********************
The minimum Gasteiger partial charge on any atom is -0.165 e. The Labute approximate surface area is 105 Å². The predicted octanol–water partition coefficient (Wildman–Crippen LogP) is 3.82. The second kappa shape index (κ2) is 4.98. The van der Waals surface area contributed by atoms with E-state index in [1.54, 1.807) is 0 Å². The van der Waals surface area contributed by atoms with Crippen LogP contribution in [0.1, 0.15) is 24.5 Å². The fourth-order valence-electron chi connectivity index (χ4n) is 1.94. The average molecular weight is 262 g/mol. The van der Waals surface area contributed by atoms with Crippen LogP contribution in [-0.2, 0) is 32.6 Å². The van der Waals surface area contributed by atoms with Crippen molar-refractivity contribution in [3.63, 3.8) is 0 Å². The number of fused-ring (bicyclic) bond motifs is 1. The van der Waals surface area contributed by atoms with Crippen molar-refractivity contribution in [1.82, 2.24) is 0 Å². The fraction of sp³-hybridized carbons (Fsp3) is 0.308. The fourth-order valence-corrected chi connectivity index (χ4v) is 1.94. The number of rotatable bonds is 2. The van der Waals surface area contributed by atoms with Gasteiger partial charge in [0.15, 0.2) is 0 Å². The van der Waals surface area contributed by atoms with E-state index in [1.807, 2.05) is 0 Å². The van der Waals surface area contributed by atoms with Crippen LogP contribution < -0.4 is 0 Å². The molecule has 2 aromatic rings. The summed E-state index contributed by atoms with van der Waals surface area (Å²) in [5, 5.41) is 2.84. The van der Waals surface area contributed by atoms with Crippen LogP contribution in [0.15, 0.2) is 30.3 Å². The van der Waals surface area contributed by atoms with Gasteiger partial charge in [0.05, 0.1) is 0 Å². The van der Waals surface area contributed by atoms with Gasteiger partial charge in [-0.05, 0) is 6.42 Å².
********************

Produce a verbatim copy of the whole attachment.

The minimum Gasteiger partial charge on any atom is -0.165 e. The Labute approximate surface area is 105 Å². The predicted octanol–water partition coefficient (Wildman–Crippen LogP) is 3.82. The second kappa shape index (κ2) is 4.98. The van der Waals surface area contributed by atoms with E-state index in [1.54, 1.807) is 0 Å². The van der Waals surface area contributed by atoms with Crippen LogP contribution in [0.1, 0.15) is 24.5 Å². The fourth-order valence-electron chi connectivity index (χ4n) is 1.94. The average molecular weight is 262 g/mol. The van der Waals surface area contributed by atoms with Crippen LogP contribution in [-0.2, 0) is 32.6 Å². The van der Waals surface area contributed by atoms with Crippen molar-refractivity contribution in [3.63, 3.8) is 0 Å². The number of fused-ring (bicyclic) bond motifs is 1. The van der Waals surface area contributed by atoms with Crippen molar-refractivity contribution in [1.82, 2.24) is 0 Å². The fraction of sp³-hybridized carbons (Fsp3) is 0.308. The fourth-order valence-corrected chi connectivity index (χ4v) is 1.94. The number of rotatable bonds is 2. The van der Waals surface area contributed by atoms with Gasteiger partial charge in [0.15, 0.2) is 0 Å². The van der Waals surface area contributed by atoms with E-state index in [1.807, 2.05) is 0 Å². The van der Waals surface area contributed by atoms with Crippen LogP contribution < -0.4 is 0 Å². The molecule has 2 aromatic rings. The summed E-state index contributed by atoms with van der Waals surface area (Å²) in [5, 5.41) is 2.84. The van der Waals surface area contributed by atoms with Crippen LogP contribution in [0.15, 0.2) is 30.3 Å². The van der Waals surface area contributed by atoms with Gasteiger partial charge in [0.05, 0.1) is 0 Å². The van der Waals surface area contributed by atoms with Gasteiger partial charge in [-0.05, 0) is 6.42 Å².